The second wave of the Yahoo/ACNielsen Internet Confidence Index found that so-called “light” Internet users will help lead $16 billion worth of online spending in the fourth quarter of 2001.
The Index measures consumers’ attitudes related to nine potential motivators and barriers to e-commerce, as well as three facets of purchasing behavior. The index score for the initial Index was set at 100 for use as a baseline, allowing for subsequent survey data to be converted into trended indexed scores.
The results of this wave of the Internet Confidence Index indicate that light Internet users (those who use the Internet less than once a day) had a positive impacted on the Index. In fact, 43 percent of light users said they intend to shop online this quarter, compared to 29 percent as identified in the first wave of the Index in June 2001. The study also showed that light and “heavy” users (those who use the Internet on a daily basis) share similar motivators when it comes to online purchasing, including having access to helpful product information, the ability to comparison shop and the option to choose from a wide array of products.
Overall, the findings indicate that the Index measuring e-commerce activities has increased five points over the inaugural survey released. Results from the Index include projected online spending of $16 billion for the fourth quarter of 2001.
“The five point rise shows that Internet users, even light users, are embracing shopping online as part of their overall shopping behavior,” said Travyn Rhall, ACNielsen’s Managing Director of International Research. “The e-commerce industry is evolving with peripheral online shoppers, the lighter users, women and the less educated all exhibiting significantly greater increases in intended online spending.”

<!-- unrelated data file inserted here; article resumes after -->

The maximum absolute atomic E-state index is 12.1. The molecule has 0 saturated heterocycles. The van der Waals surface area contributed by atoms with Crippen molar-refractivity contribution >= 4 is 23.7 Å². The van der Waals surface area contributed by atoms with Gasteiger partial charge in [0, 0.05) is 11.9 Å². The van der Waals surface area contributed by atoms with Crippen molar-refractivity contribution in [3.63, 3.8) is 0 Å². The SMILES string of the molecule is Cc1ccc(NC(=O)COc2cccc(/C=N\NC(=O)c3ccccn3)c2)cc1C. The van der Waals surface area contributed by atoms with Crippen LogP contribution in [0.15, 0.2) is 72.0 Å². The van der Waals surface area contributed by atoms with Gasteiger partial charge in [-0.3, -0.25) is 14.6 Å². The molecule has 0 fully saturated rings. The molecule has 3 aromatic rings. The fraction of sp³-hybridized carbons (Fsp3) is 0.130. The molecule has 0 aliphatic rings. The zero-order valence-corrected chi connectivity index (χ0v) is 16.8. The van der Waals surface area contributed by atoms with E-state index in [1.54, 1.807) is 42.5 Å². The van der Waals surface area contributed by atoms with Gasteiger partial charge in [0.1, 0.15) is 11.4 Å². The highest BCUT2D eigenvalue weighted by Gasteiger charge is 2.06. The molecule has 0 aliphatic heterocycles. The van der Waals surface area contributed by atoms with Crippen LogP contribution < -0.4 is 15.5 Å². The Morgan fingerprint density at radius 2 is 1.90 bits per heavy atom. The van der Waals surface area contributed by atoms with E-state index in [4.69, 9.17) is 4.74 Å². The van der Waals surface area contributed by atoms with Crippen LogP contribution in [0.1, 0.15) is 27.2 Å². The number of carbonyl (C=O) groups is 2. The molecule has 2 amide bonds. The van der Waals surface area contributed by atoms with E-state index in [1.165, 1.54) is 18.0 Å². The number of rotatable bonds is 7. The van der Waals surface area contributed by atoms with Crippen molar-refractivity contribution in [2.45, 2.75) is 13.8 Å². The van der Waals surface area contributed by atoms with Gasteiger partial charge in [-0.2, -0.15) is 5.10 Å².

Despite a weakening economy, the Internet Confidence Index has seen a marked increase of seven points among Internet users, and five points among a general audience (Internet users and non-users), over the last quarter. The Index has indicated that consumers intend to spend a projected $16 billion online during the last quarter of the year 2001, compared to the results of the first wave of the Internet Confidence Index, which projected $9.9 billion for online consumer spending during the third quarter of 2001.
Similar to the findings of the first Index, consumers rated comfort level with using a credit card online and disclosure of personal information as perceived barriers. Consumers also said they didn’t believe that buying online would allow them to find products that were lower in price. In comparison to the inaugural findings, consumers seemed even more confident that the goods they purchased online would be delivered properly. The results of the next quarter’s Index will show what effect the events of Sept. 11 and their aftermath played on e-commerce.
According to eMarketer, the online buying population continues to grow, reaching 79.3 million this year, with an increasing number of consumers opting to buy from trusted names from the offline world. eMarketer estimates that U.S. B2C e-commerce revenues, which totaled $38.3 billion in 2000, will quadruple to $156 billion by 2005.
“It’s clear that the Internet has been accepted and is evolving as a key distribution channel — not a separate business entity — for traditional merchants,” said Geoff Ramsey, CEO of eMarketer. “E-commerce has become a strategic imperative for all retail merchants since consumers like to shop seamlessly across channels, including the Internet. Moreover, the lines are rapidly blurring between traditional business operations and the Internet pure-plays, to the benefit of the companies with the strongest brand names, largest customer bases and strongest financial positions.”
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